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The DigitCount[n,b] function "counts the gives a list of the numbers of $1, 2, \ldots, b-1, 0$ digits in the base-$b$ representation of $n$".

I want to extend this to negative bases, for instance when $b=-2$. Is there already a function for this is Mathematica? Or perhaps a "quick" solution?

Question

How to extend DigitCount[n,b] for negative b?

Due diligence

Wikipedia's Negative base article provides code examples to calculate negative base representation in various languages, but no Wolfram Language.

BaseForm, IntegerDigits and IntegerLength explicitly state in their error messages that the bases must be integers larger than $1$, so it seems that current versions of Mathematica do not have built-in implementations for negative basis.

BaseForm[42, -2] 

BaseForm::intpm: Positive machine-sized integer expected at position 2 in BaseForm[42, -2]

IntegerDigits[42, -2]

IntegerDigits::ibase: Base -2 is not an integer greater than 1.

IntegerLength[42, -2] 

IntegerLength::ibase: Base -2 is not an integer greater than 1.

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  • $\begingroup$ In the future, probably you could do a minimum due diligence research yourself, and share how far you managed to go. The code was readily available from a quick search. $\endgroup$
    – rhermans
    Oct 31, 2022 at 11:36
  • 2
    $\begingroup$ It would be reasonable to request Wolfram Development team (via Wolfram Support) to include support for negative bases in future versions. $\endgroup$
    – rhermans
    Oct 31, 2022 at 11:41
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    $\begingroup$ I think this would be a great feature and to avoid the the diffusion of responsibility I have submitted a request to Wolfram to include this in future upgrades :) $\endgroup$ Oct 31, 2022 at 12:49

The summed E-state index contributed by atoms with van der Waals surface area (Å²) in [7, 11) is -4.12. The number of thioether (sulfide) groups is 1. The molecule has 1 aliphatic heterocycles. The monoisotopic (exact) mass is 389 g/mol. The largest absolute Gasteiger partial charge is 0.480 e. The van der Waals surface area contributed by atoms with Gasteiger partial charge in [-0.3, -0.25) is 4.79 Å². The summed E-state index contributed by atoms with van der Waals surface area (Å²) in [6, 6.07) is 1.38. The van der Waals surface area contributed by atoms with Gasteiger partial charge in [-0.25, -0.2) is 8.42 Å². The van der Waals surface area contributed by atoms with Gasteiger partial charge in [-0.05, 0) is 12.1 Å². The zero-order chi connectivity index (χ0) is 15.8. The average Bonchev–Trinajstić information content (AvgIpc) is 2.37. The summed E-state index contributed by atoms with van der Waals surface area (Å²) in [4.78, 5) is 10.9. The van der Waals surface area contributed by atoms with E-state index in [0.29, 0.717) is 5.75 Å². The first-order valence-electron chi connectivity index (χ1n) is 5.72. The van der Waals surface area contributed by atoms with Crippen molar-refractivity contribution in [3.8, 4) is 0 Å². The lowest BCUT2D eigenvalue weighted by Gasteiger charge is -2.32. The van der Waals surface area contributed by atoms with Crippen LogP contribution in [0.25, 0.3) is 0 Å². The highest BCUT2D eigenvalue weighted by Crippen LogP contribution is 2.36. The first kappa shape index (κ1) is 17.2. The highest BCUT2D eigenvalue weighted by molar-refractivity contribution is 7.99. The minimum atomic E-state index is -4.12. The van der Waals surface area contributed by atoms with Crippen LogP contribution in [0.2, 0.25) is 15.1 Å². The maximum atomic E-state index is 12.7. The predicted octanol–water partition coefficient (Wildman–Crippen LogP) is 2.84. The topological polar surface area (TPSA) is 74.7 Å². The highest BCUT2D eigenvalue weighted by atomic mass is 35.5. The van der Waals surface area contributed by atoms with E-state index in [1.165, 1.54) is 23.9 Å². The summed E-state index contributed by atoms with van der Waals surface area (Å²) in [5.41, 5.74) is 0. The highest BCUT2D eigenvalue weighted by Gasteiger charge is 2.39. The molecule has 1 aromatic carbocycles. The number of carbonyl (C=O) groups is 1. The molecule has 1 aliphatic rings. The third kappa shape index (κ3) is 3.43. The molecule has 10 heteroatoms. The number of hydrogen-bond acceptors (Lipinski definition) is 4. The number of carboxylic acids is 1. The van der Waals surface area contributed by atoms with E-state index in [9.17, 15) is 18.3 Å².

• 1
    $\begingroup$ I have updated my previously mistaken answer, I think now I got it right. $\endgroup$
    – rhermans
    Nov 1, 2022 at 11:39

2 Answers 2

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Background

mathworld.wolfram.com contains entries for Negabinary, Negadecimal and Base, including Wolfram language code examples

Base $(-2)$ Negabinary

Negabinary[n_Integer] := Module[
    {t = (2/3)(4^Floor[Log[4, Abs[n] + 1] + 2] - 1)},
    IntegerDigits[BitXor[n + t, t], 2]
]

Base $(-10)$ Negadecimal

Negadecimal[0] := {0}
Negadecimal[i_] := Rest @ Reverse @ Mod[
     NestWhileList[
           (# - Mod[#, 10])/-10&,
           i, 
           # != 0& 
     ], 10]

In general, NegativeIntegerDigits

NegativeIntegerDigits[0, n_Integer?Negative] := {0}
NegativeIntegerDigits[i_, n_Integer?Negative] :=    Rest @ Reverse @ Mod[
    NestWhileList[
    (# - Mod[#, -n])/n& ,
    i,
    # != 0& 
    ],    -n
    ]

Now this should be the right answer

Now that you can calculate the digits, you can easily measure the Count the digits

 Map[ Count[NegativeIntegerDigits[n, b],#]&, Mod[Range[Abs[b]],Abs[b]] ]

Solution